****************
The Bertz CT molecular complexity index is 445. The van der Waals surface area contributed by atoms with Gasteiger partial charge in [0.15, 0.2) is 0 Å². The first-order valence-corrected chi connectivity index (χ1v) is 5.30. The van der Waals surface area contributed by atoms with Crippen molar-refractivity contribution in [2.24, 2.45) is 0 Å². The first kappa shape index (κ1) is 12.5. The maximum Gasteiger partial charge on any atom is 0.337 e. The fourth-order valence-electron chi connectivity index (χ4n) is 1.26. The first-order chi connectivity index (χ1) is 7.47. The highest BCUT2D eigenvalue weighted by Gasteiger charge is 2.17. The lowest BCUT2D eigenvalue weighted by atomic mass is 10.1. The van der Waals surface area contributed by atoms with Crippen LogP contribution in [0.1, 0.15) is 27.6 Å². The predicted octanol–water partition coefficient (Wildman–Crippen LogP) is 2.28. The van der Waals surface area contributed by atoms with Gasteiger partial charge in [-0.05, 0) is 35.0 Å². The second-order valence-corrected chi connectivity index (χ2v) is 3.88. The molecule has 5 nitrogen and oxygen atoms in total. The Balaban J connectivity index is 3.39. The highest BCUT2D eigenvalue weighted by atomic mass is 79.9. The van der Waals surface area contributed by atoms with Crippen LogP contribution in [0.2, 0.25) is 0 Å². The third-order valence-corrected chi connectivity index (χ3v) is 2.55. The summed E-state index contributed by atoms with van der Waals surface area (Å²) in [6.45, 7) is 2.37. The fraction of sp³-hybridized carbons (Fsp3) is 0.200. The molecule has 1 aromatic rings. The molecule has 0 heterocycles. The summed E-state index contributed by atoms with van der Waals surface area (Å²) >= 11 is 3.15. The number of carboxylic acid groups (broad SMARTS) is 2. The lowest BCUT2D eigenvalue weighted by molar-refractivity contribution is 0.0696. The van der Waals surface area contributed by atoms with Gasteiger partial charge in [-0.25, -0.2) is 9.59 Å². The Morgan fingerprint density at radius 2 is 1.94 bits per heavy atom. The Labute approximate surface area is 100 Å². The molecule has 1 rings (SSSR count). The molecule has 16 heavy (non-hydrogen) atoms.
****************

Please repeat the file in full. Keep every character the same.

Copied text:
The Bertz CT molecular complexity index is 445. The van der Waals surface area contributed by atoms with Gasteiger partial charge in [0.15, 0.2) is 0 Å². The first-order valence-corrected chi connectivity index (χ1v) is 5.30. The van der Waals surface area contributed by atoms with Crippen molar-refractivity contribution in [2.24, 2.45) is 0 Å². The first kappa shape index (κ1) is 12.5. The maximum Gasteiger partial charge on any atom is 0.337 e. The fourth-order valence-electron chi connectivity index (χ4n) is 1.26. The first-order chi connectivity index (χ1) is 7.47. The highest BCUT2D eigenvalue weighted by Gasteiger charge is 2.17. The lowest BCUT2D eigenvalue weighted by atomic mass is 10.1. The van der Waals surface area contributed by atoms with Crippen LogP contribution in [0.1, 0.15) is 27.6 Å². The predicted octanol–water partition coefficient (Wildman–Crippen LogP) is 2.28. The van der Waals surface area contributed by atoms with Gasteiger partial charge in [-0.05, 0) is 35.0 Å². The second-order valence-corrected chi connectivity index (χ2v) is 3.88. The molecule has 5 nitrogen and oxygen atoms in total. The Balaban J connectivity index is 3.39. The highest BCUT2D eigenvalue weighted by atomic mass is 79.9. The van der Waals surface area contributed by atoms with Crippen LogP contribution in [0.2, 0.25) is 0 Å². The third-order valence-corrected chi connectivity index (χ3v) is 2.55. The summed E-state index contributed by atoms with van der Waals surface area (Å²) in [6.45, 7) is 2.37. The fraction of sp³-hybridized carbons (Fsp3) is 0.200. The molecule has 1 aromatic rings. The molecule has 0 heterocycles. The summed E-state index contributed by atoms with van der Waals surface area (Å²) >= 11 is 3.15. The number of carboxylic acid groups (broad SMARTS) is 2. The lowest BCUT2D eigenvalue weighted by molar-refractivity contribution is 0.0696. The van der Waals surface area contributed by atoms with Gasteiger partial charge in [-0.25, -0.2) is 9.59 Å². The Morgan fingerprint density at radius 2 is 1.94 bits per heavy atom. The Labute approximate surface area is 100 Å². The molecule has 1 rings (SSSR count). The molecule has 16 heavy (non-hydrogen) atoms.